This sentiment is easy to understand. If you went to a doctor, gave your social security number, disclosed the fact that your family has a history of cancer, and then realized that that information was going to become public information, that that information could stop you from getting future medical coverage or that that information could be used to steal your identity, you would be outraged.

The government got this. They decided that they had to put more pressure on HIPAA, which ushered in new rules.

The new rules demand that data must be encrypted whenever it’s moving, and that data at rest must be encrypted or destroyed.

Which brings us to where we’re at today.

To accommodate these new rules, doctors and hospitals need the right tools to protect patient data, to safely move data from one vendor of eMR to another vendor of eHR, and to enable themselves to work with and submit data to any of the state-supported portals (i.e., Health Information Exchanges). Doctors and hospitals must solve interoperability, privacy, compliance, and protection problems, have their infrastructure assessed, and determine what they need to satisfy these new demands.

Anything short of that will, very soon, put doctors and hospitals at risk of the aforementioned imposed penalties or reduced Medicare payments, and what was once a non-issue for medical practitioners will become an extraordinarily critical issue. As an industry well acquainted with the importance of immunization, healthcare should understand that the sting of a data privacy vaccination is necessary to prevent serious harm in eHR exchange in the years ahead.

(Photo by robertdx: / CC BY 2.0)

What Are Business Interactions?

Insight from Axway CTO Dave Bennett.

Non-Delivery Report Spam Should Be Non-Event Spam

by J. Kirk
Sr. Product Solutions Manager

A recent study shows that there has been a rise in spam attacks designed to look like non-delivery report (NDR) messages.

Let’s say you send an e-mail to a non-existent address. What happens? It bounces back and you get an e-mail that says the message isn’t deliverable. It’s a common event and we’ve all experienced it. And spammers know this. So sometimes, spammers will use your e-mail as the reply-to in their spam campaigns, and you’ll receive a bunch of non-delivery responses sent back from all the non-existent addresses the spammer sent e-mails to.

But in these new cases, something different is happening. It looks like spammers are using the non-delivery report messages as something to dupe the recipient, via spam, into clicking on the e-mail because the recipient thought they sent a message that wasn’t deliverable. This clever tactic has become one of the most widely used methods for beating much of the anti-spam technology on the market, and it’s revealing countless addresses as worthwhile targets for spammers.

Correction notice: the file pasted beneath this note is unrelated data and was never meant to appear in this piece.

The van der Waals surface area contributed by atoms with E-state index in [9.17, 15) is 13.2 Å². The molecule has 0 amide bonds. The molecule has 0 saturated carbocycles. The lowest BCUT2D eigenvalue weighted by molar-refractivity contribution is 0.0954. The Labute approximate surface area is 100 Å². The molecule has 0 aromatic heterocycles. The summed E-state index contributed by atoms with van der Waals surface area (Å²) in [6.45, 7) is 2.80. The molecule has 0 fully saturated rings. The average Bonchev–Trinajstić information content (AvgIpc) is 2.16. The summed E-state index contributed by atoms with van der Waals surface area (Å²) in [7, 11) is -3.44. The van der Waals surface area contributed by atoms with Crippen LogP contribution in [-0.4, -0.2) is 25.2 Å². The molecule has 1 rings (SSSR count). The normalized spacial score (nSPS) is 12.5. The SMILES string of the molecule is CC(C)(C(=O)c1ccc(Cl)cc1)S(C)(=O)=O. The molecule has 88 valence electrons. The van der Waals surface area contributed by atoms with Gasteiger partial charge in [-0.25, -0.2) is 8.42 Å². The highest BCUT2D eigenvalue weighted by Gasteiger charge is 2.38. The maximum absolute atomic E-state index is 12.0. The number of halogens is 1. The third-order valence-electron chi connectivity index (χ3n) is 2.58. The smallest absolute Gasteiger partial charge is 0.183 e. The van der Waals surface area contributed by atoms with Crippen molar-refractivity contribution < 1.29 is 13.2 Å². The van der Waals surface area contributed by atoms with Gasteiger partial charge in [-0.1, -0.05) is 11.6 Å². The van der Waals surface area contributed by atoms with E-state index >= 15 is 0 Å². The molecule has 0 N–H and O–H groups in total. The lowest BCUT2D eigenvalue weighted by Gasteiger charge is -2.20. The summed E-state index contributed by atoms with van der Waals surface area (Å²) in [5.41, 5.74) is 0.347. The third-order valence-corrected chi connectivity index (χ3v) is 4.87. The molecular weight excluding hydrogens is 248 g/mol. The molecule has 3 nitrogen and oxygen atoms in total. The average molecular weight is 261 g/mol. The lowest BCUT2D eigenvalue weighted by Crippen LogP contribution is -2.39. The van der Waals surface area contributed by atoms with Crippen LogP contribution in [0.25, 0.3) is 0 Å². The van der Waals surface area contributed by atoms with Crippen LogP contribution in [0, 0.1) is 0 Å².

One way to protect against NDR spam is by utilizing Bounce Address Tag Validation (BATV), an industry-based standard that helps you determine whether the bounce address specified in a returned e-mail message is valid (i.e., whether the bounced e-mail actually originated at the e-mail address mentioned inside it). It serves as the first line of defense—an absolute solution—against NDRs and backscatter.

Still, another way to ensure that this type of NDR-charading spam doesn’t bother you is by demanding DomainKeys Indentified Mail (DKIM) in your e-mail security solution.

DKIM attaches address validation tags to outbound e-mails. By simply tagging outbound messages, you’re guaranteeing that you’re not going to run into this NDR problem, as any NDR e-mails you find in your inbox will have this tag. Quite simply, you can be absolutely certain they’re legitimate!

Plus, DKIM eliminates the uncertainty created by NDR spam. You can tell your users that all NDR reports should be taken seriously, that all NDR reports actually refer to genuinely non-existent addresses that they can delete from their database. Everyone’s trust in these valuable reports can be restored.

Finally, in addition to BATV and DKIM, it’s a good idea to make sure that your anti-spam capabilities feature a strong inbound IP-reputation solution, so that even if something is disguised as an NDR, it will be dropped before it hits the network anyway, based solely on its IP address.

By ensuring that these measures are in place, you can rest assured that you’ll be neither victimized by NDR spam nor uncertain about the legitimacy of the valuable NDR reports that do end up in your inbox.

(Photo by Cookipedia: / CC BY 2.0)